- The Washington Times - Thursday, January 3, 2002

Washington Redskins linebacker LaVar Arrington and offensive tackle Chris Samuels arrived together when they were drafted second and third overall last year. Now they’re heading to Hawaii together.
Arrington and Samuels were named to the Pro Bowl yesterday, validating the 2000 draft for providing franchise cornerstones. Both seemed overwhelmed by the honor even though it was expected in the vote by fans, players and coaches. The Pro Bowl is Feb.9 in Honolulu.
“I don’t know whether to laugh or cry,” Arrington said. “To be considered one of the elite hasn’t really sunk in yet. I didn’t want to have my hopes up too high. I’ll probably start crying when I start talking to my mom. I felt like I was having a solid year. I still feel I can take it up another level.”
Said Samuels: “I put in the hard work before the offseason program started. I knew I was having a good season, but with the Pro Bowl you don’t know. I wanted it bad. It has been one of my goals.”
Arrington missed two games with injuries but was still considered the team’s leading prospect. Arrington leads the Redskins with 117 tackles, including seven for a loss. Arrington’s biggest play was a 67-yard touchdown interception that keyed a 17-14 overtime victory over Carolina that ended the Redskins’ 0-5 start.
Perhaps the only bump in the road Arrington encountered was alienating opposing players through his aggressive play, which drew four fines worth $35,000.
“I think it [shows] respect,” Arrington said. “I’m sorry if it offends somebody that I don’t want to be your friend on the field. This is football, and you have to get across to the people that I’m playing hard and I’m going to hit you.”
Samuels lost 30 pounds during the offseason so he would be quicker. He permitted only one sack.
“Chris made me a fan of offensive linemen,” Arrington said. “I never paid attention to offensive linemen until I started paying attention to Chris.”
The team’s four players who went to the 2000 Pro Bowl cornerback Champ Bailey, running back Stephen Davis, tight end Stephen Alexander and defensive end Marco Coleman failed to return. Bailey is a first alternate and Davis a second alternate. Kick returner Michael Bates is a second alternate, while defensive tackle Dan Wilkinson is a third alternate.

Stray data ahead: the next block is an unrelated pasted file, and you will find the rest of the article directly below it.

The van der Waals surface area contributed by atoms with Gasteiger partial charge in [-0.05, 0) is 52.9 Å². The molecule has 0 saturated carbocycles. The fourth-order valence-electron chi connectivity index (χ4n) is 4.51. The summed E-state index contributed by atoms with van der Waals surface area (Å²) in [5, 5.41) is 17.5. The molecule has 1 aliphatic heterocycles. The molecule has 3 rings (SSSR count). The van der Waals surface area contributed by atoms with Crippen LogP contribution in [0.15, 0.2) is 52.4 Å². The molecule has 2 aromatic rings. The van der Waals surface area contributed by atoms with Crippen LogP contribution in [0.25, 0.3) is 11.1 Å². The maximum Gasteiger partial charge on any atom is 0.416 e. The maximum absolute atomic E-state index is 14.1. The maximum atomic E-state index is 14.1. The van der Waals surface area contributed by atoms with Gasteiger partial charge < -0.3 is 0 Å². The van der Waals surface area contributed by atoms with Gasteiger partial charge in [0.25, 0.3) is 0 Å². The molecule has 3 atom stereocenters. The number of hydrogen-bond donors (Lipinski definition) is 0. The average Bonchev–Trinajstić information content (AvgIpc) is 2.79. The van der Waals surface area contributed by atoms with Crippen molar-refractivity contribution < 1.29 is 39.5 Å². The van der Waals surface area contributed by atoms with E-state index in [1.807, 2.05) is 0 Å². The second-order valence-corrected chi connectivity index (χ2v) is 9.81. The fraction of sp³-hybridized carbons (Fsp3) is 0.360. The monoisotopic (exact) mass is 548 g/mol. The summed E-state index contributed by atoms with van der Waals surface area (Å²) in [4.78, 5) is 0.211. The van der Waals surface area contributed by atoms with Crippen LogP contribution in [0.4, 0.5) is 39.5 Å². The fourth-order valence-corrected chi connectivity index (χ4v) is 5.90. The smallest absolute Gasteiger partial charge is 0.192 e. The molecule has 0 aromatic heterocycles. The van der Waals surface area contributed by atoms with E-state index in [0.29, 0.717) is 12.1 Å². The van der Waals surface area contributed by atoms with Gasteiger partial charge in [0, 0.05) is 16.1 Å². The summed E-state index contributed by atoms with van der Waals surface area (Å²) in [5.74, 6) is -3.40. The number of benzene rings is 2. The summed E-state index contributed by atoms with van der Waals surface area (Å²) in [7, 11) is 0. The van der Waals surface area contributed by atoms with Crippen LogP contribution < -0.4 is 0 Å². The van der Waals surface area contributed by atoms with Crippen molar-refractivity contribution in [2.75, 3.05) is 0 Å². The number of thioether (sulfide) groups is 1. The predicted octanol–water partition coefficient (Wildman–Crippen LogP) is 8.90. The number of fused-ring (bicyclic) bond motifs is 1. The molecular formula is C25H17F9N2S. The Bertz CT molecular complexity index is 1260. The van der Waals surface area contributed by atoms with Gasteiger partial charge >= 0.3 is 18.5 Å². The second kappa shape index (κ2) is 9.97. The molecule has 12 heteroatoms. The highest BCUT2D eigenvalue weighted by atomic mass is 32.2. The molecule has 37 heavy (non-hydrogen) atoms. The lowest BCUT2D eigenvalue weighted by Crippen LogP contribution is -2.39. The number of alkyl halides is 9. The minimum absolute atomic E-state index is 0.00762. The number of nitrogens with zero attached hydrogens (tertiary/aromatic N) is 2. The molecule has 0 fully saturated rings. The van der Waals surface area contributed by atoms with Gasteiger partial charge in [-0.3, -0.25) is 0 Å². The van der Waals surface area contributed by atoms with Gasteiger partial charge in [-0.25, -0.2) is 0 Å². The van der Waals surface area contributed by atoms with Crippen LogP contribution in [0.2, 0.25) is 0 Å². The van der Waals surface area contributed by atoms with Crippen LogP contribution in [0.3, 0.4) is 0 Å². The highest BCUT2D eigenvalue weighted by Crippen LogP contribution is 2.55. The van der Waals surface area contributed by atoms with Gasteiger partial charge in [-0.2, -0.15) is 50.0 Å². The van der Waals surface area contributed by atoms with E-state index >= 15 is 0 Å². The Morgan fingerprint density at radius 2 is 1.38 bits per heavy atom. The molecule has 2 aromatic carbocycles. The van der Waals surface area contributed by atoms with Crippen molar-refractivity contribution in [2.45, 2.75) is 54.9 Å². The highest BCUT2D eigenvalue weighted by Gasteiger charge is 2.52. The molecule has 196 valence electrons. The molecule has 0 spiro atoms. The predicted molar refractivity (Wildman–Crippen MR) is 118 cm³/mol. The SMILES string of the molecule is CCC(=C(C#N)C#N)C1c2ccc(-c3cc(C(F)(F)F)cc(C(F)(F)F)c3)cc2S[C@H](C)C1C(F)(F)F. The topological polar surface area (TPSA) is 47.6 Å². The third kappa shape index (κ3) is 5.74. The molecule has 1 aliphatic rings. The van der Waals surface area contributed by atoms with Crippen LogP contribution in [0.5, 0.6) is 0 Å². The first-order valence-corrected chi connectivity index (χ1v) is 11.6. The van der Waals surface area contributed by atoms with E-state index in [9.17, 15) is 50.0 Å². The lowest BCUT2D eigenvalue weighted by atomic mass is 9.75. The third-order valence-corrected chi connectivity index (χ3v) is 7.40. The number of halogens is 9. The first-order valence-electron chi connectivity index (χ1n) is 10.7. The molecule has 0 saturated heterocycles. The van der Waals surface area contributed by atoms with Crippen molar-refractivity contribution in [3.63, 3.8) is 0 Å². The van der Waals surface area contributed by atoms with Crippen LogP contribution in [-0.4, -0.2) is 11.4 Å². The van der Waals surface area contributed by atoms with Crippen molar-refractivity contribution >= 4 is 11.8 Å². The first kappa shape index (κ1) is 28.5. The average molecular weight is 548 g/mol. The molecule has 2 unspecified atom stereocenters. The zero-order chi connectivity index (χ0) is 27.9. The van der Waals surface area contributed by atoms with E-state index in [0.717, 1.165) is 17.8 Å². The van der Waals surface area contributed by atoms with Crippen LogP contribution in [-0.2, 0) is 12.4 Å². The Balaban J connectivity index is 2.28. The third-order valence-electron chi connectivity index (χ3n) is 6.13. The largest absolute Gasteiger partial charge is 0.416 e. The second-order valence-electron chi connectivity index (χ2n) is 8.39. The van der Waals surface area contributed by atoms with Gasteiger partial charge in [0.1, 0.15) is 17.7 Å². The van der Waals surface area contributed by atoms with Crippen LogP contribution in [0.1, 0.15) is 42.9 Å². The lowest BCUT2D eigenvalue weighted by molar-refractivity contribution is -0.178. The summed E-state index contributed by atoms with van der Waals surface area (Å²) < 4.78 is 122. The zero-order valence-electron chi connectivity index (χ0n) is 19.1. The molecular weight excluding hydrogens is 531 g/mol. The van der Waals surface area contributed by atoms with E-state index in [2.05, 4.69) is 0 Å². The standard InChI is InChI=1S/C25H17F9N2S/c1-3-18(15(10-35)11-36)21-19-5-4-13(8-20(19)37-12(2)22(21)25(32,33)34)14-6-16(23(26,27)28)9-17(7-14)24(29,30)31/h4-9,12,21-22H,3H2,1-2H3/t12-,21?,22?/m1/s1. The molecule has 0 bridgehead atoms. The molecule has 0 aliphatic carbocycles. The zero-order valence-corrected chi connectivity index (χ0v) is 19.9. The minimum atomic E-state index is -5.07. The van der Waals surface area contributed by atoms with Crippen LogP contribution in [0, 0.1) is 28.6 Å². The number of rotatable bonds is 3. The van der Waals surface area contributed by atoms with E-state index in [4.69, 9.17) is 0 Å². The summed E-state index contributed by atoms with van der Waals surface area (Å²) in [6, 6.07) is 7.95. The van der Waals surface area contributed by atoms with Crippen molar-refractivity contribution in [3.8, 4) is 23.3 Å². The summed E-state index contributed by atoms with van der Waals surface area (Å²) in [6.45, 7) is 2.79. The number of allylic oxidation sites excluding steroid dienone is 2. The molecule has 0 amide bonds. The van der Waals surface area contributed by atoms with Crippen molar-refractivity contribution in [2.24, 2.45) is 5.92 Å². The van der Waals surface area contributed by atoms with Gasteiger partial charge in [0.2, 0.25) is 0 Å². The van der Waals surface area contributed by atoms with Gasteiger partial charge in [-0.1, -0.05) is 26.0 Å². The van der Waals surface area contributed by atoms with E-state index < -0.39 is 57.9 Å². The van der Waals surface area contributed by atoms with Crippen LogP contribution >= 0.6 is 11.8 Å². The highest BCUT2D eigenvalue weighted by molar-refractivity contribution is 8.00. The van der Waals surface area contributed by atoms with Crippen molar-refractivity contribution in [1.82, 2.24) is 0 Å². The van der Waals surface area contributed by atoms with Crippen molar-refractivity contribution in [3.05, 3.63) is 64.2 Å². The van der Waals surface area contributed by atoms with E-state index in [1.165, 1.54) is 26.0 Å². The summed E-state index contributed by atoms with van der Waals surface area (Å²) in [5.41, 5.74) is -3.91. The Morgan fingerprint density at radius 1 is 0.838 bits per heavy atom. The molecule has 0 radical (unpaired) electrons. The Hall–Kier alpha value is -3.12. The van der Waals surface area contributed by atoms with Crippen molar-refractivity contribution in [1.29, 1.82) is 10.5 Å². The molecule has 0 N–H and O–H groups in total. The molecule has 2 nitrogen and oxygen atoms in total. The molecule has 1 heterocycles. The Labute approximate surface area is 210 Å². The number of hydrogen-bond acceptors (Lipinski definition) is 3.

Alexander and Coleman were compromised by injuries, but Davis and Bailey delivered good performances. Davis’ 1,284 yards are just two yards less than the NFC’s leader, Green Bay running back Ahman Green, who made the Pro Bowl along with St. Louis’ Marshall Faulk (1,214) and San Francisco’s Garrison Hearst (1,149). New Orleans’ Ricky Williams (1,212) is the first alternate.
“I think Stephen’s as good as there is in football,” coach Marty Schottenheimer said. “He has had, in our view, a season that would warrant being in the Pro Bowl.”
Bailey was upset over failing to make the team behind Tampa Bay’s Ronde Barber, Philadelphia’s Troy Vincent and St. Louis’ Aeneas Williams. Bailey snared only three interceptions this season after five in each of his first two years. However, Bailey has regularly single-covered the opposition’s best receiver.
“They know who’s the best out there,” he said. “It bothers me I didn’t make it. I’ve been getting it done.”
Note Receiver Michael Westbrook (sprained ankle) and Arrington (sprained knee) missed practice and are “50-50” against Arizona on Sunday, Schottenheimer said. Davis (sprained knee) was limited, while guard Ben Coleman (sprained knee) practiced. Both are listed as questionable but considered probable.

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